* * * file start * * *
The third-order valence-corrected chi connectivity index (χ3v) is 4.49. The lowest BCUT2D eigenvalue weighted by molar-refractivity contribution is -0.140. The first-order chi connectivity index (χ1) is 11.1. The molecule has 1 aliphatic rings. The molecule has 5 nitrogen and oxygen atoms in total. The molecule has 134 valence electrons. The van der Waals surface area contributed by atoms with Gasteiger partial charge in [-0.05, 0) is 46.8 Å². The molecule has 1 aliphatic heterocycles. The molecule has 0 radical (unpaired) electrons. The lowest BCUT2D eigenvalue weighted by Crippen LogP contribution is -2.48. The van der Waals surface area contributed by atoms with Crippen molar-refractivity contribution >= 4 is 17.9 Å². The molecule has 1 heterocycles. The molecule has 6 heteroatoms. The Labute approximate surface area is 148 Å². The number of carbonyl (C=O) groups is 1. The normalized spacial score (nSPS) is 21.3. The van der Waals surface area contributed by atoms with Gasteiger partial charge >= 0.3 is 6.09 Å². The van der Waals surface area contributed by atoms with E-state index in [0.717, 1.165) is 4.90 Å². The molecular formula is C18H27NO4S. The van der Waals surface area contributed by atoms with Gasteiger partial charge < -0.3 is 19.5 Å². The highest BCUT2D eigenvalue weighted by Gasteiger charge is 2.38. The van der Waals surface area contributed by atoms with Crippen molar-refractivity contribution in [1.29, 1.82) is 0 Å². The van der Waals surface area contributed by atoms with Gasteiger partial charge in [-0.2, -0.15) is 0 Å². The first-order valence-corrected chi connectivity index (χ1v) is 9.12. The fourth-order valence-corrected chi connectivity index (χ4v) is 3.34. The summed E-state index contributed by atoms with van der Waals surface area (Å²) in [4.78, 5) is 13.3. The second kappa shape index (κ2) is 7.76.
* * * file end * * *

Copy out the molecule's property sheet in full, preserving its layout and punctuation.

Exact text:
The third-order valence-corrected chi connectivity index (χ3v) is 4.49. The lowest BCUT2D eigenvalue weighted by molar-refractivity contribution is -0.140. The first-order chi connectivity index (χ1) is 11.1. The molecule has 1 aliphatic rings. The molecule has 5 nitrogen and oxygen atoms in total. The molecule has 134 valence electrons. The van der Waals surface area contributed by atoms with Gasteiger partial charge in [-0.05, 0) is 46.8 Å². The molecule has 1 aliphatic heterocycles. The molecule has 0 radical (unpaired) electrons. The lowest BCUT2D eigenvalue weighted by Crippen LogP contribution is -2.48. The van der Waals surface area contributed by atoms with Crippen molar-refractivity contribution >= 4 is 17.9 Å². The molecule has 1 heterocycles. The molecule has 6 heteroatoms. The Labute approximate surface area is 148 Å². The number of carbonyl (C=O) groups is 1. The normalized spacial score (nSPS) is 21.3. The van der Waals surface area contributed by atoms with Gasteiger partial charge >= 0.3 is 6.09 Å². The van der Waals surface area contributed by atoms with E-state index in [0.717, 1.165) is 4.90 Å². The molecular formula is C18H27NO4S. The van der Waals surface area contributed by atoms with Gasteiger partial charge < -0.3 is 19.5 Å². The highest BCUT2D eigenvalue weighted by Gasteiger charge is 2.38. The van der Waals surface area contributed by atoms with Crippen molar-refractivity contribution in [1.29, 1.82) is 0 Å². The van der Waals surface area contributed by atoms with Gasteiger partial charge in [-0.2, -0.15) is 0 Å². The first-order valence-corrected chi connectivity index (χ1v) is 9.12. The fourth-order valence-corrected chi connectivity index (χ4v) is 3.34. The summed E-state index contributed by atoms with van der Waals surface area (Å²) in [4.78, 5) is 13.3. The second kappa shape index (κ2) is 7.76.